Make a shiny wall clock from scrap plywood finished with epoxy resin. It is not so easy to make especially epoxy finish but the result is so amazing and unusual. Reading instructions below will be helpful but then open your imagination and do it in your way. I am sure you can get something unique.
Step 1: Tools and Matrials
I am listing the tools and materials that I have used. Almost anything could be substituted.
- Electric router
- Saw (any kind, even hand saw)
- Sander (orbital or eccentric or belt. even hand sanding will work for this small project)
- Epoxy resin
- Coloring agent (here mica powder is used)
- Wood glue
- Clock movement
Step 2: Clock Face
I had a few scrap plywood pieces leftover from other projects
Cut plywood to 40mm pieces for targeted 35mm face thickness.
Then glued them together, fastened with clamps and left it dry overnight.
I had to do it in two steps since some of the pieces of plywood were too short
It would be match easier if they will be in equal length
Step 3: Shaping the Clock
Once the board is ready we need to shape it.
For flattening I use the custom made router jig. It is not the fastest ways of flattening but for small projects, it works. Match faster alternative is thickness planner (If you have one).
Once clock face is flat in both sides we need to cut a circle. For this, I have also used my router. The picture must be self-explaining.
Now its a time for routing grooves for epoxy resin. The clock will have three straight red lies on its face. You can do it in different shape/color.
Step 4: Groove for Movement
I made a jig for making movement groove since I am making clocks regularly. It is just a piece of chipboard cut in a way that when I slide my router across the edges it makes 57mm x 57m hole. You can do it without a jig by just fixing some straight piece of wood with clamps and sliding router over it.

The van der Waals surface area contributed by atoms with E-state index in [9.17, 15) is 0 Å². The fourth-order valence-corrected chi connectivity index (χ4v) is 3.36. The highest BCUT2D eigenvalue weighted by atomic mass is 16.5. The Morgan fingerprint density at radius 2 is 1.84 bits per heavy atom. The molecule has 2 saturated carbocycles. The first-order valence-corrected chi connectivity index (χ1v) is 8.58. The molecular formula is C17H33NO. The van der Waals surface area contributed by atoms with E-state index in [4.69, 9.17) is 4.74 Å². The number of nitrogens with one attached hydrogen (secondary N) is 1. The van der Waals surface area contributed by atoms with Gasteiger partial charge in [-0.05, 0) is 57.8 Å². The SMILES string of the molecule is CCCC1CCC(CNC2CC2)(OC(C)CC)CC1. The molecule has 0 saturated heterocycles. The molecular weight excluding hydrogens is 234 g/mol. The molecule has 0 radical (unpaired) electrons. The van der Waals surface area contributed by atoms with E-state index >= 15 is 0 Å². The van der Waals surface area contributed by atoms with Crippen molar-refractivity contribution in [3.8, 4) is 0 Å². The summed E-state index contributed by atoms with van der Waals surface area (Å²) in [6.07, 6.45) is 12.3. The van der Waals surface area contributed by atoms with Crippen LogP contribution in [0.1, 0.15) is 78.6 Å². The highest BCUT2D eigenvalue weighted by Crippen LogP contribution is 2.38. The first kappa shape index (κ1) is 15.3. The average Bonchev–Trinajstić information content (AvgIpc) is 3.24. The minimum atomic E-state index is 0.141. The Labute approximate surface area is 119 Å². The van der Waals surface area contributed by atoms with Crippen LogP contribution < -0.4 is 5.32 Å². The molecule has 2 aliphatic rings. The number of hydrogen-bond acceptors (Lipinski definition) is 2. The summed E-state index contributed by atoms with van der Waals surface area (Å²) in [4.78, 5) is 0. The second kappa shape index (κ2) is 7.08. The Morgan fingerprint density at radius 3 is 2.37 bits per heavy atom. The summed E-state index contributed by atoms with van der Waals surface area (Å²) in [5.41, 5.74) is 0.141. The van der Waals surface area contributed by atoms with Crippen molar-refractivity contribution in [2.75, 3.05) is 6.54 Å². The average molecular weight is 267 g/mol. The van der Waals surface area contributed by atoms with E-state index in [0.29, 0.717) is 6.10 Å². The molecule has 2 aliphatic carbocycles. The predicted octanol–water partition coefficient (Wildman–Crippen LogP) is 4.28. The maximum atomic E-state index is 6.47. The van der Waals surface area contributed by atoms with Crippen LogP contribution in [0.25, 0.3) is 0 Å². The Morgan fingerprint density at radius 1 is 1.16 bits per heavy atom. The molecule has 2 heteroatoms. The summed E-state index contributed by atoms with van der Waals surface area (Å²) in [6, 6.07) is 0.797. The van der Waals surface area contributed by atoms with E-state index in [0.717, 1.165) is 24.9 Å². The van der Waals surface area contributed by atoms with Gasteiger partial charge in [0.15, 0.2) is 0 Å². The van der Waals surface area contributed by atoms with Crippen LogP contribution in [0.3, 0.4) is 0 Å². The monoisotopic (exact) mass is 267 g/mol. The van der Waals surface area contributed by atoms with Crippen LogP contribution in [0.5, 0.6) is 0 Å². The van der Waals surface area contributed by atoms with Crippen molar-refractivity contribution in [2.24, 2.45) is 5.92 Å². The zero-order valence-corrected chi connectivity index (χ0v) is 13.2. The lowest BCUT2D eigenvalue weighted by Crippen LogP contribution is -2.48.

I like to make a movement hole enough deep to allow about 5mm for clock movement shaft.
Tip: You can bay a chip quartz clock movements from ebay or amazon.
Step 5: Filling Epoxy Lines.
Now is time to fill grooves with epoxy. You need to apply the sealing coat with transparent epoxy first. This layer penetrates into plywood and does not allow red epoxy to do it. Otherwise, the borders of red lines will be not clear.
Step 6: Sanding
Started sanding with angle grinder using 80 grit sandpaper to quickly remove excesses of epoxy. Then switched to finishing sander. Random orbit sander will be preferable.
Used 80, 180, 220 grit sandpapers. After 180 grit, rounded edges with router previously removing about 2mm of plywood to remove defects.
Step 7: Applying Epoxy Coats
Initially, I have planned to apply a couple of polyurethane coats as a finish. You can see it in the video. However, it was a mistake. Plywood unevenly soaks polyurethane before it drys. I gave up after 4th coat and decided to go with epoxy. I had to sand the surface one more time to remove polyurethane excesses.
Applying epoxy is easy to describe but not as easy to do. Basically, you just need to apply a few thin coats letting each coat dry about a day. You also need to sand a little between coats. I have done 3 coats for this clock. If you are doing it the first time then these tips for you.
1) No rush. Don't try to do a lot with a single coat.
2) Don't try to remove all defects when sanding between coats.
Step 8: Sanding Epoxy Cost
Sanded epoxy coat with 80, 180, 220, 400, 800, and finally 1200 grits.Used water sanding to get a smoother result. After each sanding step, you will get more and more transparent look.
Step 9: And Finally Polishing
Polishing needs to be done with slower speeds. I used my Dewalt screwdriver since it was the only tool with speed regulation that I had. I think almost any polishing past will work here. I have used the one which is for polishing car body paint.
Step 10: The Result
Unfortunately, I am not a good photographer and can't take a photo that will really reflect all the beauty of this clock. Try to do something similar and I am sure you will be surprised how amazing it looks like.
You can find more details in video. Also, don't forget to like the video (if you really like it :) ).
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I hope this was interesting and helpful.
Fill free to ask questions below.
P.S. If this strengthens your confidence, know that I am not a carpenter or a maker of any kind. I graduated and work as a software developer. Thus, you cannot find the reason why you cannot do something similar or better.